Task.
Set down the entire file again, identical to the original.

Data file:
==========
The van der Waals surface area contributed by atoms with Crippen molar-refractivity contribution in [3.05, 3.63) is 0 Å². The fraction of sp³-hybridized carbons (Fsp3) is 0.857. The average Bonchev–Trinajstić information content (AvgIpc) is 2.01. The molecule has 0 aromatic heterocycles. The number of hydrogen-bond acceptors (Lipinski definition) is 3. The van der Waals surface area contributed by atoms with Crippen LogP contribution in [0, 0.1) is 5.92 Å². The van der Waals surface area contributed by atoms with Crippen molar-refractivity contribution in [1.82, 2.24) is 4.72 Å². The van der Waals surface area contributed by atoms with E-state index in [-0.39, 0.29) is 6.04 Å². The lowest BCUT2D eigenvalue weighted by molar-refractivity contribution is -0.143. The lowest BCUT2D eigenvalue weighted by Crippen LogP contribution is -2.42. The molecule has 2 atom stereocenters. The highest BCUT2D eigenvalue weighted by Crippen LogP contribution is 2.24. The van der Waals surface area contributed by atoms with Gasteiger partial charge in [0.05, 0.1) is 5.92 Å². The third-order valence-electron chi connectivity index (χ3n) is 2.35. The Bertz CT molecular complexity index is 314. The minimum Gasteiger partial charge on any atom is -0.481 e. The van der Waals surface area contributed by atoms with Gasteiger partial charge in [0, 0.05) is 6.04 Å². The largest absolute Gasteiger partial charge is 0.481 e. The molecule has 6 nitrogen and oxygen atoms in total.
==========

The van der Waals surface area contributed by atoms with Crippen molar-refractivity contribution in [3.05, 3.63) is 0 Å². The fraction of sp³-hybridized carbons (Fsp3) is 0.857. The average Bonchev–Trinajstić information content (AvgIpc) is 2.01. The molecule has 0 aromatic heterocycles. The number of hydrogen-bond acceptors (Lipinski definition) is 3. The van der Waals surface area contributed by atoms with Crippen LogP contribution in [0, 0.1) is 5.92 Å². The van der Waals surface area contributed by atoms with Crippen molar-refractivity contribution in [1.82, 2.24) is 4.72 Å². The van der Waals surface area contributed by atoms with E-state index in [-0.39, 0.29) is 6.04 Å². The lowest BCUT2D eigenvalue weighted by molar-refractivity contribution is -0.143. The lowest BCUT2D eigenvalue weighted by Crippen LogP contribution is -2.42. The molecule has 2 atom stereocenters. The highest BCUT2D eigenvalue weighted by Crippen LogP contribution is 2.24. The van der Waals surface area contributed by atoms with Gasteiger partial charge in [0.05, 0.1) is 5.92 Å². The third-order valence-electron chi connectivity index (χ3n) is 2.35. The Bertz CT molecular complexity index is 314. The minimum Gasteiger partial charge on any atom is -0.481 e. The van der Waals surface area contributed by atoms with Gasteiger partial charge in [0, 0.05) is 6.04 Å². The largest absolute Gasteiger partial charge is 0.481 e. The molecule has 6 nitrogen and oxygen atoms in total.